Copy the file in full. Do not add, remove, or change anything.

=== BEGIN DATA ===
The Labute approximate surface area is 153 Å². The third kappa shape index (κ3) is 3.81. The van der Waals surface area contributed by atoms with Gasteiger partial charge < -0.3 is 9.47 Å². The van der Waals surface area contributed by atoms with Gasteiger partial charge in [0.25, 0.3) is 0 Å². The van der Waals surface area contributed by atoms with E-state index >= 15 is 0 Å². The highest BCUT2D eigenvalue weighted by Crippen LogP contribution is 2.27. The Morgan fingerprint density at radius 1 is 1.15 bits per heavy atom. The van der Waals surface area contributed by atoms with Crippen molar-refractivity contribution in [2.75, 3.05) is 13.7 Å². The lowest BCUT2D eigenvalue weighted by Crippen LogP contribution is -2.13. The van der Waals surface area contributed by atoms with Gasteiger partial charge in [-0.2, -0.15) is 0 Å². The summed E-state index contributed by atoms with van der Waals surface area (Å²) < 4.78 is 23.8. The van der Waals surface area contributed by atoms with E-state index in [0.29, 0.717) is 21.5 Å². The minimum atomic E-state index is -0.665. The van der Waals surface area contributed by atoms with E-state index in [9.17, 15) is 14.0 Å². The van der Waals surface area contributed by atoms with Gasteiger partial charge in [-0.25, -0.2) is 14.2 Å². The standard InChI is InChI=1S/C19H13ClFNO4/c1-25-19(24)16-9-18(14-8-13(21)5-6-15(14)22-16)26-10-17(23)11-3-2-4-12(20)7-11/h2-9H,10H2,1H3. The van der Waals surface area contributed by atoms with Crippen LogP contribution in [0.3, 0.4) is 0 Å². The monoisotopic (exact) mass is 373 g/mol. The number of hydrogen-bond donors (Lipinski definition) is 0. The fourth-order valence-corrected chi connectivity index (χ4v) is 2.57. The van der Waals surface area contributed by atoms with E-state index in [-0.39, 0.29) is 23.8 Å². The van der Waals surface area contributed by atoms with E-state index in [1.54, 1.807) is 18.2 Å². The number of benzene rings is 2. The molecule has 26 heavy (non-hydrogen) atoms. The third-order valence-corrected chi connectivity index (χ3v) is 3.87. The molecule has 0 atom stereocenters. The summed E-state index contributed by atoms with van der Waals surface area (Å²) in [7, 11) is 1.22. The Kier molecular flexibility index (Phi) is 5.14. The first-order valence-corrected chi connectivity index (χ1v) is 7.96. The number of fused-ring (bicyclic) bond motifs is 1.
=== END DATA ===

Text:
The Labute approximate surface area is 153 Å². The third kappa shape index (κ3) is 3.81. The van der Waals surface area contributed by atoms with Gasteiger partial charge < -0.3 is 9.47 Å². The van der Waals surface area contributed by atoms with Gasteiger partial charge in [0.25, 0.3) is 0 Å². The van der Waals surface area contributed by atoms with E-state index >= 15 is 0 Å². The highest BCUT2D eigenvalue weighted by Crippen LogP contribution is 2.27. The Morgan fingerprint density at radius 1 is 1.15 bits per heavy atom. The van der Waals surface area contributed by atoms with Crippen molar-refractivity contribution in [2.75, 3.05) is 13.7 Å². The lowest BCUT2D eigenvalue weighted by Crippen LogP contribution is -2.13. The van der Waals surface area contributed by atoms with Gasteiger partial charge in [-0.2, -0.15) is 0 Å². The summed E-state index contributed by atoms with van der Waals surface area (Å²) < 4.78 is 23.8. The van der Waals surface area contributed by atoms with E-state index in [0.29, 0.717) is 21.5 Å². The minimum atomic E-state index is -0.665. The van der Waals surface area contributed by atoms with E-state index in [9.17, 15) is 14.0 Å². The van der Waals surface area contributed by atoms with Gasteiger partial charge in [-0.25, -0.2) is 14.2 Å². The standard InChI is InChI=1S/C19H13ClFNO4/c1-25-19(24)16-9-18(14-8-13(21)5-6-15(14)22-16)26-10-17(23)11-3-2-4-12(20)7-11/h2-9H,10H2,1H3. The van der Waals surface area contributed by atoms with Crippen LogP contribution in [0.3, 0.4) is 0 Å². The monoisotopic (exact) mass is 373 g/mol. The number of hydrogen-bond donors (Lipinski definition) is 0. The fourth-order valence-corrected chi connectivity index (χ4v) is 2.57. The van der Waals surface area contributed by atoms with E-state index in [-0.39, 0.29) is 23.8 Å². The van der Waals surface area contributed by atoms with E-state index in [1.54, 1.807) is 18.2 Å². The number of benzene rings is 2. The molecule has 26 heavy (non-hydrogen) atoms. The third-order valence-corrected chi connectivity index (χ3v) is 3.87. The molecule has 0 atom stereocenters. The summed E-state index contributed by atoms with van der Waals surface area (Å²) in [7, 11) is 1.22. The Kier molecular flexibility index (Phi) is 5.14. The first-order valence-corrected chi connectivity index (χ1v) is 7.96. The number of fused-ring (bicyclic) bond motifs is 1.